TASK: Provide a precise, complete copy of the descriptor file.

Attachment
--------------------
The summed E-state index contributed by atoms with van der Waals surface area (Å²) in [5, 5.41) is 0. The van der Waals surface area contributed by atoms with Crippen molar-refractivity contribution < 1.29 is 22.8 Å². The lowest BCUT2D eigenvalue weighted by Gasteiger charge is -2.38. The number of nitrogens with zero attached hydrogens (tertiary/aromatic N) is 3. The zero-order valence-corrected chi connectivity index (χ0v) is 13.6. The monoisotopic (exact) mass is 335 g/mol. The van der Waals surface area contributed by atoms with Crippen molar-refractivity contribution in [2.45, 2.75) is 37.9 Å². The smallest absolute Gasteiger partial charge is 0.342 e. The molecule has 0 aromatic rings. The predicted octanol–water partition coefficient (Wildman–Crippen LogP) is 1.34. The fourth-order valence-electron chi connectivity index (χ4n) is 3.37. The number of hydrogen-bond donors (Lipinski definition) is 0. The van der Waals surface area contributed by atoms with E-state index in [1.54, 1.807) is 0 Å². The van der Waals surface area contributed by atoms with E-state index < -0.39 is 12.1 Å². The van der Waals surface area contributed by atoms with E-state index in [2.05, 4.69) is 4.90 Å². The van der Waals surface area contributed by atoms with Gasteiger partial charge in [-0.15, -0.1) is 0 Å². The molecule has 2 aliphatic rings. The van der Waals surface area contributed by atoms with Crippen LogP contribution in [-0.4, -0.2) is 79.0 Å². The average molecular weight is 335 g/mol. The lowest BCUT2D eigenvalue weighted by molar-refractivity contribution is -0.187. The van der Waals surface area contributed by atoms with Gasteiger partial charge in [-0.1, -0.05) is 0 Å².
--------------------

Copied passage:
The summed E-state index contributed by atoms with van der Waals surface area (Å²) in [5, 5.41) is 0. The van der Waals surface area contributed by atoms with Crippen molar-refractivity contribution < 1.29 is 22.8 Å². The lowest BCUT2D eigenvalue weighted by Gasteiger charge is -2.38. The number of nitrogens with zero attached hydrogens (tertiary/aromatic N) is 3. The zero-order valence-corrected chi connectivity index (χ0v) is 13.6. The monoisotopic (exact) mass is 335 g/mol. The van der Waals surface area contributed by atoms with Crippen molar-refractivity contribution in [2.45, 2.75) is 37.9 Å². The smallest absolute Gasteiger partial charge is 0.342 e. The molecule has 0 aromatic rings. The predicted octanol–water partition coefficient (Wildman–Crippen LogP) is 1.34. The fourth-order valence-electron chi connectivity index (χ4n) is 3.37. The number of hydrogen-bond donors (Lipinski definition) is 0. The van der Waals surface area contributed by atoms with E-state index in [1.54, 1.807) is 0 Å². The van der Waals surface area contributed by atoms with E-state index < -0.39 is 12.1 Å². The van der Waals surface area contributed by atoms with E-state index in [2.05, 4.69) is 4.90 Å². The van der Waals surface area contributed by atoms with Gasteiger partial charge in [-0.15, -0.1) is 0 Å². The molecule has 2 aliphatic rings. The van der Waals surface area contributed by atoms with Crippen LogP contribution in [-0.4, -0.2) is 79.0 Å². The average molecular weight is 335 g/mol. The lowest BCUT2D eigenvalue weighted by molar-refractivity contribution is -0.187. The van der Waals surface area contributed by atoms with Gasteiger partial charge in [-0.1, -0.05) is 0 Å².